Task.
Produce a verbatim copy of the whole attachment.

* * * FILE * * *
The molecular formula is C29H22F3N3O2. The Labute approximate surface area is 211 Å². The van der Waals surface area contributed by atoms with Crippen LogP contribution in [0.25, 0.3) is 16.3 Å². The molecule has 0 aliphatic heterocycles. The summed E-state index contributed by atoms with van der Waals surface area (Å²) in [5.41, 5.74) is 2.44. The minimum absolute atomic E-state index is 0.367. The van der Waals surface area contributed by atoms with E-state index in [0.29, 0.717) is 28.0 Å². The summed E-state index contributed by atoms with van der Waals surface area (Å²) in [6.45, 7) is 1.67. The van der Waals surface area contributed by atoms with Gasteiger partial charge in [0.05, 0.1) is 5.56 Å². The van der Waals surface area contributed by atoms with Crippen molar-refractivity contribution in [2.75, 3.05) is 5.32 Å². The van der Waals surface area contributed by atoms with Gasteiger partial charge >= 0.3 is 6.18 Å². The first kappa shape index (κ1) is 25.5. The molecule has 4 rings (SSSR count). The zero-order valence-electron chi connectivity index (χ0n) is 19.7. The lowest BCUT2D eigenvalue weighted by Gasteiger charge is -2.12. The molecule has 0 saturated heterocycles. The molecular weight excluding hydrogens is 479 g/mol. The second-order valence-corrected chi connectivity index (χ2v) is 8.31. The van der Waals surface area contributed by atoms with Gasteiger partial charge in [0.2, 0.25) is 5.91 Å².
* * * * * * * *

The molecular formula is C29H22F3N3O2. The Labute approximate surface area is 211 Å². The van der Waals surface area contributed by atoms with Crippen LogP contribution in [0.25, 0.3) is 16.3 Å². The molecule has 0 aliphatic heterocycles. The summed E-state index contributed by atoms with van der Waals surface area (Å²) in [5.41, 5.74) is 2.44. The minimum absolute atomic E-state index is 0.367. The van der Waals surface area contributed by atoms with E-state index in [0.29, 0.717) is 28.0 Å². The summed E-state index contributed by atoms with van der Waals surface area (Å²) in [6.45, 7) is 1.67. The van der Waals surface area contributed by atoms with Gasteiger partial charge in [0.05, 0.1) is 5.56 Å². The van der Waals surface area contributed by atoms with Crippen molar-refractivity contribution in [2.75, 3.05) is 5.32 Å². The van der Waals surface area contributed by atoms with Gasteiger partial charge >= 0.3 is 6.18 Å². The first kappa shape index (κ1) is 25.5. The molecule has 4 rings (SSSR count). The zero-order valence-electron chi connectivity index (χ0n) is 19.7. The lowest BCUT2D eigenvalue weighted by Gasteiger charge is -2.12. The molecule has 0 saturated heterocycles. The molecular weight excluding hydrogens is 479 g/mol. The second-order valence-corrected chi connectivity index (χ2v) is 8.31. The van der Waals surface area contributed by atoms with Gasteiger partial charge in [0.2, 0.25) is 5.91 Å².